British Columbia

Surrey issues notice to Uber to stop operating, Uber 'respectfully declines'

The City of Surrey issued a notice to Uber Friday to stop operating by 9 p.m. or face fines.

Notice comes during first day of Uber service in Lower Mainland

Michael van Hemmen, Uber’s head of Western Canada at the launch in Vancouver, British Columbia on Friday, Jan. 24, 2020. (Ben Nelms/CBC)

The City of Surrey issued a notice to Uber Friday to stop operating by 9 p.m. or face fines.

Councillor Jack Hundial said council did not receive a copy of the notice but he confirmed the news with city staff.

The reasoning is that Uber, which just began operating Friday morning in the Lower Mainland after years of delays, does not have the proper business licence to operate in Surrey, Hundial said. 

"I don't see how the city would be able to enforce it," he said. 

Hundial said there are "a few hundred" businesses operating in the city without licences due to expiration and other factors. He said the city is capable of issuing licences to businesses quickly or providing a grace period. 

Hundial said he was not sure whether Uber complied with the notice and ceased its operations in the city by 9 p.m., but said he supports ride-hailing. 

"I was excited this morning. Like a lot of people, finally, it's coming here," he said. "But we're up against a mayor who supports his friends and really not what the people of Surrey are wanting.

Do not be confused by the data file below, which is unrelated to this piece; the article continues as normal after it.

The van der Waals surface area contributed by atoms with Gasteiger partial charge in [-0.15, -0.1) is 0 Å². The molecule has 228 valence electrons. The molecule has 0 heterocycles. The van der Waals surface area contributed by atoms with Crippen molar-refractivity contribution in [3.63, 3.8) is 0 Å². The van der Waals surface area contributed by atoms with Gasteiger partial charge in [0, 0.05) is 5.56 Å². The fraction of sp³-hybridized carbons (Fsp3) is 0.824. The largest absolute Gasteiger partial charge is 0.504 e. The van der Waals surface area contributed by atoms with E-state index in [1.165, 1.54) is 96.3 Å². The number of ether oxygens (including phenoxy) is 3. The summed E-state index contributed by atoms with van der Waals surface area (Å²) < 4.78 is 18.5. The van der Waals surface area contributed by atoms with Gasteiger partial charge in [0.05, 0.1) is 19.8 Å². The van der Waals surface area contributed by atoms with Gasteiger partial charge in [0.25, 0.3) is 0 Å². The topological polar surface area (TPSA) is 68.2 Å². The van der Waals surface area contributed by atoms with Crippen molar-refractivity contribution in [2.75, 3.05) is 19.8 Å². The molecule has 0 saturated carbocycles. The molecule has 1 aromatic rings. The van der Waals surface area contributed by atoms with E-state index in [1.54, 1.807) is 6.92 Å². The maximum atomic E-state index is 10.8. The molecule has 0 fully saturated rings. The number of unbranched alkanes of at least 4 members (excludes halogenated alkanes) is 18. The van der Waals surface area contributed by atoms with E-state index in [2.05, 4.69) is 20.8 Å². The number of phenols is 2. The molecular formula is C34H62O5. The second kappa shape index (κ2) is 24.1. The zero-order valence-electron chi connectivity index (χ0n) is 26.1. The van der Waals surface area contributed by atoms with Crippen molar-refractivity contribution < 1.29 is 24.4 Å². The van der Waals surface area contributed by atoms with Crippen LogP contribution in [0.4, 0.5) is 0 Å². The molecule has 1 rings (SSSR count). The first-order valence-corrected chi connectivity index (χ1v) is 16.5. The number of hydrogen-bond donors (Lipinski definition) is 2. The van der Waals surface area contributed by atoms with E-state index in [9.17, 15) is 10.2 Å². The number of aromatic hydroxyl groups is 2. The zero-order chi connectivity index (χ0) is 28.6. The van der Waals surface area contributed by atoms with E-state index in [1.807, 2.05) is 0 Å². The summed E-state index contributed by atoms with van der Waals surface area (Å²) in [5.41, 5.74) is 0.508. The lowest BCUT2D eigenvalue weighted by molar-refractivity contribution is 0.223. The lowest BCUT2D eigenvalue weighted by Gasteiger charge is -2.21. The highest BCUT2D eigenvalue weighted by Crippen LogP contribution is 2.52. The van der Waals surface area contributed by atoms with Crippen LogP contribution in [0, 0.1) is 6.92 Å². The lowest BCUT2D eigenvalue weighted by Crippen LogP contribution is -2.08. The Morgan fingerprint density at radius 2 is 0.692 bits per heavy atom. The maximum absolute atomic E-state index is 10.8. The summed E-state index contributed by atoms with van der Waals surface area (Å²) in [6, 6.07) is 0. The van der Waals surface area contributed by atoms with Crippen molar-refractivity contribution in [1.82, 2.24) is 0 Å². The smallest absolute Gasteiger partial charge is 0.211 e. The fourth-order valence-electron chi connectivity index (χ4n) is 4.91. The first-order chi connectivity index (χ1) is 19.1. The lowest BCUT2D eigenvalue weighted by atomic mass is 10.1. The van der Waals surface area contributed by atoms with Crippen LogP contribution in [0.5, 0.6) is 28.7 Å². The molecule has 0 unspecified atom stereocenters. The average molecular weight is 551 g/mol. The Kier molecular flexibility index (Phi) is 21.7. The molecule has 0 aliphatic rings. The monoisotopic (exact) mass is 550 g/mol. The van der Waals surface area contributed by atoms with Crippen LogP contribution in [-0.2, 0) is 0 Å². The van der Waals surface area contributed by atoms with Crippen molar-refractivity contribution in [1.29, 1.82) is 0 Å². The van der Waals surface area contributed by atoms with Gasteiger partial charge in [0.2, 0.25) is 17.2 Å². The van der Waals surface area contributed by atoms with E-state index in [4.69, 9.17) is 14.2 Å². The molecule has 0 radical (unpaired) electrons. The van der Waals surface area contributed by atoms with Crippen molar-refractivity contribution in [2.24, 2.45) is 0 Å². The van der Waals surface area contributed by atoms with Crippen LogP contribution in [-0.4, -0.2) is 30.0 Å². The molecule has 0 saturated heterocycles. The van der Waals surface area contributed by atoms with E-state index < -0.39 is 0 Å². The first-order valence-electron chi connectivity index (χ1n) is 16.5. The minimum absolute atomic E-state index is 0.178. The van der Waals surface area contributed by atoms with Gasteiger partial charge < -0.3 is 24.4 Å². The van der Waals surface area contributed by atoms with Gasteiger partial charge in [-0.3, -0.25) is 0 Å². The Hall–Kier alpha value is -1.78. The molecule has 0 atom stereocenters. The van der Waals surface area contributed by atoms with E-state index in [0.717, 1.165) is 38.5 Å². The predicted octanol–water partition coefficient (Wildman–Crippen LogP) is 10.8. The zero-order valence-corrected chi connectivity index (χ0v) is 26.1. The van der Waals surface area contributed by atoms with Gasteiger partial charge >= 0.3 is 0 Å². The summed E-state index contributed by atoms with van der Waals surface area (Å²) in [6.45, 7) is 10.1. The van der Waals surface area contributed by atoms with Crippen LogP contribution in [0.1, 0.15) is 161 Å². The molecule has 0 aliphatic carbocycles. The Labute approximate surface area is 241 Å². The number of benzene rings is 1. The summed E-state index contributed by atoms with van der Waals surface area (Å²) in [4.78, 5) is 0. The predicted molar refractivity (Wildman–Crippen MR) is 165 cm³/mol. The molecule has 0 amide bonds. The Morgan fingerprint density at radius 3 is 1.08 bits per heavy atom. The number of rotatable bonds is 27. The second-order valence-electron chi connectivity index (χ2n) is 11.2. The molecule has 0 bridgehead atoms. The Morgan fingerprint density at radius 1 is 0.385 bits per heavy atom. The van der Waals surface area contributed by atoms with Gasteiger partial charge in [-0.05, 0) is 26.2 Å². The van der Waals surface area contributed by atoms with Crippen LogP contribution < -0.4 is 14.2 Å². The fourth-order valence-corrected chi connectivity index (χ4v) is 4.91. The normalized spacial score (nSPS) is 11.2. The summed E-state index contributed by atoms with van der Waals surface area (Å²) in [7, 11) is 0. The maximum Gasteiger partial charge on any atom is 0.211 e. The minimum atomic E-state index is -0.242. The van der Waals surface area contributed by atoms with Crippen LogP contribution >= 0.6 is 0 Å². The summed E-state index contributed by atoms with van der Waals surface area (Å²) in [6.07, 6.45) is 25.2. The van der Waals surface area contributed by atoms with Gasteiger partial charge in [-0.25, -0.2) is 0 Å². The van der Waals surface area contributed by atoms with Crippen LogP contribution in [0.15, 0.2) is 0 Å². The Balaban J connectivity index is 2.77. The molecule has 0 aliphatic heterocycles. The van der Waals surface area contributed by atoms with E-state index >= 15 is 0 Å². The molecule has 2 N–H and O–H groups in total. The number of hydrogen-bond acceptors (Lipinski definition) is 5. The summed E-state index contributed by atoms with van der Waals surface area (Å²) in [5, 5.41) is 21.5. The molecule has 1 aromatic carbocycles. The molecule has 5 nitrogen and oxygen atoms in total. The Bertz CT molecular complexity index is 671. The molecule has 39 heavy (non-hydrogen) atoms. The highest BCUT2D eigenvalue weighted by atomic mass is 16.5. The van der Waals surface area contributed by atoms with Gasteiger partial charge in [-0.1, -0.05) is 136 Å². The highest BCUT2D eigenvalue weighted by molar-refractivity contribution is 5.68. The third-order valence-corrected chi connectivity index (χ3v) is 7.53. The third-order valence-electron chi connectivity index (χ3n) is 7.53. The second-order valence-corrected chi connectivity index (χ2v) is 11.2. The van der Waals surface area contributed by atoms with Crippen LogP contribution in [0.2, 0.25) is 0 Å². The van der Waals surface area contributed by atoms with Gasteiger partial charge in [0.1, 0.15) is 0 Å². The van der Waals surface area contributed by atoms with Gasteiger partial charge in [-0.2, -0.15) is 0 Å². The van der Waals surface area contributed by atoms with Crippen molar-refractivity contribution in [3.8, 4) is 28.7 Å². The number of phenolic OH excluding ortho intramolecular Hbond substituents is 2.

"I just want to see the City of Surrey get the same benefits of ride share that every other city in the region is benefiting from."

In a statement issued by Uber, the company wrote that "Surrey has requested that Uber pause operations, but we respectfully decline. No other city is taking this approach."

"The Passenger Transportation Board and the provincial government have given Uber all necessary licences authorizing Uber to continue operating across Metro Vancouver and in the City of Surrey. We look forward to working with all Councils on a path forward for the regional licencing of this new industry," Uber's head of western Canada Michael van Hemmen wrote in the statement.

Surrey mayor reasserts opposition

As ride-hailing operators Uber and Lyft began picking up passengers for the first time in the Lower Mainland on Friday morning, Surrey Mayor Doug McCallum reiterated his opposition to ride-hailing.

"What continues to be my chief concern is the unfair advantage that has been created without any regard as to how it will impact those who are employed in the taxi industry. It is no secret that a large percentage of cab drivers live in Surrey," he said. 

Surrey businesses can be subject to a $500 fine if they do not have an operating licence, Hundial said. 

"They can expedite business licences if they choose to," he said. "So it's really up to the city now to sort of decide what they're wanting to do with Uber operators."

Uber operating area in Metro Vancouver. (Uber)

The Ministry of Transportation and Infrastructure said municipalities can set requirements for business licences for ride-hailing operators but provincial laws prohibit blocking ride-hailing altogether. 

In a statement Friday night, Rob Costanzo, general manager of corporate services for the City of Surrey, said staff told Uber that council has not yet come to a decision on how it wants to deal with ride-hailing business licences.

"Until a decision is made on this regard, ride-hailing companies are precluded from operating within Surrey's boundaries," he said. 

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